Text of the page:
So a turn would sound something like, "I'm going on a trip and I'm bringing Eskimo shoes, a Duck, a Canteen, a Battery and an Apple." If the player fails to remember the entire list or adds an item to the list on their turn that is our of order, they are out, and the game continues until there is one player left. Should more than one player make it to "Z," players should continue to add things to the same list, looping back to "A" again.
Double Feature: In this game, one player is giving everyone a mash-up of two different movie synopses. The movie titles will play off the last word of one and the first word of the other (similar to Wheel of Fortune's Before & After). The players must then all guess what the movie could be.
An example is: "I was a billionaire scientist who gets kidnapped by terrorists but escapes using an armored suit I built myself, before moving to South America to work in the private sector, where I was put in charge of the safety of a little girl who also gets kidnapped by terrorists."
Here We Have...: In this game, one player is a tour guide, giving an outrageous account of the history of everything they are driving past. They have to be as insane but straight-faced as possible. The first person to laugh loses and has to take over as tour guide.
I Spy With My Little Eye: You aren't a true American if you've never played this game, but the quick rundown is everyone in the car takes turns saying "I spy with my little eye something that is [blue.]" and all the others would take turns guessing all the blue things they could see until someone guesses what you were looking at [which was not the sky, as I'm sure all the amateurs guessed, but that little dongle hanging from that girl's rear-view mirror two cars over.]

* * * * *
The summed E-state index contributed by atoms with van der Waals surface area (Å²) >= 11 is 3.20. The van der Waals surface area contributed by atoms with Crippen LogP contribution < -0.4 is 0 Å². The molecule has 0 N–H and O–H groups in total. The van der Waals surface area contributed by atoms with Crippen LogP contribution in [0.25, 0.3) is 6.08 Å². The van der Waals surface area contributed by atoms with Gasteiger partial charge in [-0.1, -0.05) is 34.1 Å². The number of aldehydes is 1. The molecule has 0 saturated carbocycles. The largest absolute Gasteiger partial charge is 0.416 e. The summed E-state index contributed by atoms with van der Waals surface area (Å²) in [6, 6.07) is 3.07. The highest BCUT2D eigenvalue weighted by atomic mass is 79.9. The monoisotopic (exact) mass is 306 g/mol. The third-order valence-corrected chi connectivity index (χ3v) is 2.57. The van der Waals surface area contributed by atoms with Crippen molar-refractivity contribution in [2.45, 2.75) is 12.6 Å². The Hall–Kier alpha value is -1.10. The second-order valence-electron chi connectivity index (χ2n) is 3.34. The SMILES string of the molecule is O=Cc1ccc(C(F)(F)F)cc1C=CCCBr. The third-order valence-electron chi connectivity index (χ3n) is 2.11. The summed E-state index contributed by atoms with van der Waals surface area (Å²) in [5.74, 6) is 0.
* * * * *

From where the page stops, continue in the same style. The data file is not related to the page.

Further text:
Questions Only: This is a fun game that was popularized by the television show Whose Line Is It Anyway in which two players attempt to communicate back and forth in a somewhat normal manner while only speaking in questions.
"What's going on, man?"
"Why do you care?"
"Why wouldn't I?"
"Where are we going again?"
The first who can't think of a response in question form loses.
The Quiet Game: This is a great game until the kids get old enough to figure out what's going on. Just see who can stay quietest for the longest.
What Word is This?: This is a neat game in which the driver chooses a license plate at random and says (just the) letters out loud. Everyone in the car must then try to think of a word that uses those letters in that exact order. the winner is the party who manages to do so first. For passengers, a pad and pen can be useful, but purists will laugh at you for it and, in some circles, you will be disowned.
Who Can Hold Their Breath [Through This Red Light]/[Until The Other Side of The Tunnel]/[Until We See a Blue Car]?: Just hold your breath until you achieve certain arbitrary milestones. (Remember, if you're going to cheat, you can't just puff your cheeks and breathe through your nose. You've got to act like it's getting really tough or everyone will catch on.) It's a nice trick for a few moments of silence from those in the car if they're too old for The Quiet Game.
Double Feature Answer: [Iron (Man] on Fire).